Is portable gaming going the way of the dinosaur?

Will simple (and much cheaper) games available on the iPhone/iTouch eventually kill off portable gaming as we know it today? Will systems such as the PSP become a thing of the past? PS3Center has an interesting article on this topic.

Now here is the point of this article, what does Sony absolutely need to worry about in order to stay in this game? Firstly, make it easier for developers to make games for the PSP Go. A lot of developers are flocking towards the iPhone, because it’s so simple and easy to make money off of. Secondly, make sure to pay attention and listen to the fans when the time comes for PSP 2. We definitely need two joysticks, touch screen is almost a must, tilting the PSP via SixAxis of some sort is also very much needed, but to top things off it needs to stay portable like the Go.

Of course Nintendo is Nintendo; there will always be a GameBoy/DS type platform. Mario and company will live on forever. As for the rest, I wonder how long Sony will be able to maintain its current model. I have written often about how f’ed-up their decision was to do give a discount for games available via digital distribution. I thought that was going to be the hallmark of the PSPGo. Little did I realize that Sony would not see the light. If Sony is going to continue to find itself in the portable gaming market, they do have to make some changes, but before even considering a PSP2 they need to get their pricing model in line with gamers ever changing expectations.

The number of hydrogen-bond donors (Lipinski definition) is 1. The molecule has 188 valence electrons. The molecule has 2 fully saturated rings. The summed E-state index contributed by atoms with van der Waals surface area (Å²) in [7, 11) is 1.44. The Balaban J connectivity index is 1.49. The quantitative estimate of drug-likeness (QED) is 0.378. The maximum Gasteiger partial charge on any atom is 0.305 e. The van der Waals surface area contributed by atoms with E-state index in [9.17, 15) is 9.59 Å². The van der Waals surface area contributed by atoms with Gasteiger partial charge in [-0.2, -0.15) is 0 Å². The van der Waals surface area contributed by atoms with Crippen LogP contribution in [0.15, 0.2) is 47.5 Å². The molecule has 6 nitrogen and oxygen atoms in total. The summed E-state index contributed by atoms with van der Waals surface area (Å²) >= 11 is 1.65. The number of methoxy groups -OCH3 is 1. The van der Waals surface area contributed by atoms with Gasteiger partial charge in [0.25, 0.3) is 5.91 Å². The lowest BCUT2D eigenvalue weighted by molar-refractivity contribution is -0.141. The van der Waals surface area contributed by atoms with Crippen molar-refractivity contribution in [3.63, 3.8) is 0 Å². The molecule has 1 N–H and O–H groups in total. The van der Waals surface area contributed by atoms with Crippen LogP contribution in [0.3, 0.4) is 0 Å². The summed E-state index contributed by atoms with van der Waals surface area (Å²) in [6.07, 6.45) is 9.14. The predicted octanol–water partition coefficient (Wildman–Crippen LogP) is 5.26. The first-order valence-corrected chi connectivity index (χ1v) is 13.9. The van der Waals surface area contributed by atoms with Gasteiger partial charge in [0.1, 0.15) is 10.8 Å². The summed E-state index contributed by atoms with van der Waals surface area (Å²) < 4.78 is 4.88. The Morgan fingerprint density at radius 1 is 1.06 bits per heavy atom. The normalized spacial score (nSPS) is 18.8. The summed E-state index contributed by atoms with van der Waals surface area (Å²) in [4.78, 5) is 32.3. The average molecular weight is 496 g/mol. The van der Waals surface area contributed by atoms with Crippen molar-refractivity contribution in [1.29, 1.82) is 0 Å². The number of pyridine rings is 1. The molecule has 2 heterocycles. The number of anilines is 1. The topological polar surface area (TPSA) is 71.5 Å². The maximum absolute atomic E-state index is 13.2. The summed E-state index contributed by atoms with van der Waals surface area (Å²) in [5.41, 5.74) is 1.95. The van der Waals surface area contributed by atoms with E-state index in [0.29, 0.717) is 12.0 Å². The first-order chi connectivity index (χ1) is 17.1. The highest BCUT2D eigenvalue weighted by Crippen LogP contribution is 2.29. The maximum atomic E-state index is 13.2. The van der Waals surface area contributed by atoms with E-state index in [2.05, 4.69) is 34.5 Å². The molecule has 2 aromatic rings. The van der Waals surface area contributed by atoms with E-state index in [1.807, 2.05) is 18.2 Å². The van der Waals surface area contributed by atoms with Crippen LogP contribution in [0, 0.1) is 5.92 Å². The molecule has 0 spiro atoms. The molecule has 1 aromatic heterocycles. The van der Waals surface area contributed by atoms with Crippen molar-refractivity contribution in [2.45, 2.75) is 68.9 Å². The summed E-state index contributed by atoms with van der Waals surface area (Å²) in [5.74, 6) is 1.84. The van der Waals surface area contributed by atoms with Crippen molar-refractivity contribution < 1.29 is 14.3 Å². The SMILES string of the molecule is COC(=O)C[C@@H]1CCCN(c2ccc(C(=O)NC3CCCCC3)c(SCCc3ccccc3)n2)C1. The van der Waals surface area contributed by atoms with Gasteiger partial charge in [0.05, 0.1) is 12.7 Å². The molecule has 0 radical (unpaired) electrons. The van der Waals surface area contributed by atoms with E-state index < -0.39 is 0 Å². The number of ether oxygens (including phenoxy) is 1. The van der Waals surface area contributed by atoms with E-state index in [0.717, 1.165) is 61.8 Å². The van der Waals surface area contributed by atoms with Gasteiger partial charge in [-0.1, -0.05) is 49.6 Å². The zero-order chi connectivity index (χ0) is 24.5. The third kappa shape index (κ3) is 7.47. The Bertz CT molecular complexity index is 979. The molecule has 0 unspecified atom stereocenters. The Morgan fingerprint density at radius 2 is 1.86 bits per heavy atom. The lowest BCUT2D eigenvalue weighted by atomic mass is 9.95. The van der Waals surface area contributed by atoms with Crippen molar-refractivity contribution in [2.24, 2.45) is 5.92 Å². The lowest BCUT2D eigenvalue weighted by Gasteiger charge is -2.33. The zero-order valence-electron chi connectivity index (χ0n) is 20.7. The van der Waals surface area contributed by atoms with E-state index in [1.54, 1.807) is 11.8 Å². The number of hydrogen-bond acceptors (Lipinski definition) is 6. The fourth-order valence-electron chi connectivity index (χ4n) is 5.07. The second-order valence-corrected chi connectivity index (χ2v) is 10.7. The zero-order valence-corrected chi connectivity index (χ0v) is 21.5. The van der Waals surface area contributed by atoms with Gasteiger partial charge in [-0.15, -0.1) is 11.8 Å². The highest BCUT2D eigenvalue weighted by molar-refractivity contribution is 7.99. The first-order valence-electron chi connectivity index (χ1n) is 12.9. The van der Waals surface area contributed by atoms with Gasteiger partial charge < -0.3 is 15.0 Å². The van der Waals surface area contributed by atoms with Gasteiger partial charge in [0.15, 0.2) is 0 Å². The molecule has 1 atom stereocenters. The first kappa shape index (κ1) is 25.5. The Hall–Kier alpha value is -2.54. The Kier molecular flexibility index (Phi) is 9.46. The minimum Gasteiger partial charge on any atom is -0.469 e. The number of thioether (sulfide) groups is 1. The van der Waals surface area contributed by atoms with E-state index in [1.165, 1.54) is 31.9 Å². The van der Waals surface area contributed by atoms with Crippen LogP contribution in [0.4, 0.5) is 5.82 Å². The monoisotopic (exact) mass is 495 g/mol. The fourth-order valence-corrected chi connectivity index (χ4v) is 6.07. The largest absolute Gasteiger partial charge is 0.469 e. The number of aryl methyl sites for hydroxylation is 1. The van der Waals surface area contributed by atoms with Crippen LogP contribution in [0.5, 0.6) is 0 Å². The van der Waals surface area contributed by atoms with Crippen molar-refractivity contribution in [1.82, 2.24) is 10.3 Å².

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One thought on “Is portable gaming going the way of the dinosaur?”

  1. I suspect the PSP has always been a distant second.

    They sold a good number of units over the years but the software sales haven’t matched it.

    Part of the appeal was that the specs were so superior and it was sexy gear at the time.

    It just seemed that superior capabilities would result in better games. Yet in retrospect, we saw portables from Sega and the Atari Lynx fail, despite specs advantages.

    It could be that other than Nintendo, the market won’t support a handheld system with $30-40 games.

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